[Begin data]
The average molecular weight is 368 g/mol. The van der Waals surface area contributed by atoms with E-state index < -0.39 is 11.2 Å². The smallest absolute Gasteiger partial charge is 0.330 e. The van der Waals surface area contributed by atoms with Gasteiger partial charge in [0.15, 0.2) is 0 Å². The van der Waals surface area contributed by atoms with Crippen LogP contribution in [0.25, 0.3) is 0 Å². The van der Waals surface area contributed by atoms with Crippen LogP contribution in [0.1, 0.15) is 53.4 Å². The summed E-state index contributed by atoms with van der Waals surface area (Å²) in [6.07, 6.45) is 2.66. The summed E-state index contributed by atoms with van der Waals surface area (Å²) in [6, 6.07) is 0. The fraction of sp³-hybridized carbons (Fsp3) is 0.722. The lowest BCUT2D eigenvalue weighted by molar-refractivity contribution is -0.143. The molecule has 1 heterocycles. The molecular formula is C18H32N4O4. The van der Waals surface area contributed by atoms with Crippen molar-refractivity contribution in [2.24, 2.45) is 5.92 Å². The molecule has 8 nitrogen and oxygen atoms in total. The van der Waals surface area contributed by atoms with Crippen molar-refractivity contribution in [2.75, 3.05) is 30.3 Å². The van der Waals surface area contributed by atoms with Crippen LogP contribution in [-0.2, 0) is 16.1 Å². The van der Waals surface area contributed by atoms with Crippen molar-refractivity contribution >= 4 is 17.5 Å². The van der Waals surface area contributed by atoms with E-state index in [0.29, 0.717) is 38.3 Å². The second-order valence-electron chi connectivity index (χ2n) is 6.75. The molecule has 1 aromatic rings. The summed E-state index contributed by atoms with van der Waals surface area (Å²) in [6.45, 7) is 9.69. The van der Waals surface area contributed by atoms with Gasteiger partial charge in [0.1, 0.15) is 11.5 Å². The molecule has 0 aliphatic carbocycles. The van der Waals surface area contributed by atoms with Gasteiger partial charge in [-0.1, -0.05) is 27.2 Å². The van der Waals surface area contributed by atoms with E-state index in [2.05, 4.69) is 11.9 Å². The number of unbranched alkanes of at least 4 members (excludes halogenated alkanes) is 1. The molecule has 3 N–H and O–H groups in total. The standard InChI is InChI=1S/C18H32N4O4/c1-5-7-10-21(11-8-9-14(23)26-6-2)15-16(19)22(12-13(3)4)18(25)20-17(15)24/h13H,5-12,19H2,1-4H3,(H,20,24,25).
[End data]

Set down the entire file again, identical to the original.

The average molecular weight is 368 g/mol. The van der Waals surface area contributed by atoms with E-state index < -0.39 is 11.2 Å². The smallest absolute Gasteiger partial charge is 0.330 e. The van der Waals surface area contributed by atoms with Gasteiger partial charge in [0.15, 0.2) is 0 Å². The van der Waals surface area contributed by atoms with Crippen LogP contribution in [0.25, 0.3) is 0 Å². The van der Waals surface area contributed by atoms with Crippen LogP contribution in [0.1, 0.15) is 53.4 Å². The summed E-state index contributed by atoms with van der Waals surface area (Å²) in [6.07, 6.45) is 2.66. The summed E-state index contributed by atoms with van der Waals surface area (Å²) in [6, 6.07) is 0. The fraction of sp³-hybridized carbons (Fsp3) is 0.722. The lowest BCUT2D eigenvalue weighted by molar-refractivity contribution is -0.143. The molecule has 1 heterocycles. The molecular formula is C18H32N4O4. The van der Waals surface area contributed by atoms with Crippen molar-refractivity contribution in [2.24, 2.45) is 5.92 Å². The molecule has 8 nitrogen and oxygen atoms in total. The van der Waals surface area contributed by atoms with Crippen molar-refractivity contribution in [2.75, 3.05) is 30.3 Å². The van der Waals surface area contributed by atoms with Crippen LogP contribution in [-0.2, 0) is 16.1 Å². The van der Waals surface area contributed by atoms with Crippen molar-refractivity contribution >= 4 is 17.5 Å². The van der Waals surface area contributed by atoms with E-state index in [0.29, 0.717) is 38.3 Å². The second-order valence-electron chi connectivity index (χ2n) is 6.75. The molecule has 1 aromatic rings. The summed E-state index contributed by atoms with van der Waals surface area (Å²) in [6.45, 7) is 9.69. The van der Waals surface area contributed by atoms with Gasteiger partial charge in [0.1, 0.15) is 11.5 Å². The molecule has 0 aliphatic carbocycles. The van der Waals surface area contributed by atoms with Gasteiger partial charge in [-0.1, -0.05) is 27.2 Å². The van der Waals surface area contributed by atoms with E-state index in [2.05, 4.69) is 11.9 Å². The number of unbranched alkanes of at least 4 members (excludes halogenated alkanes) is 1. The molecule has 3 N–H and O–H groups in total. The standard InChI is InChI=1S/C18H32N4O4/c1-5-7-10-21(11-8-9-14(23)26-6-2)15-16(19)22(12-13(3)4)18(25)20-17(15)24/h13H,5-12,19H2,1-4H3,(H,20,24,25).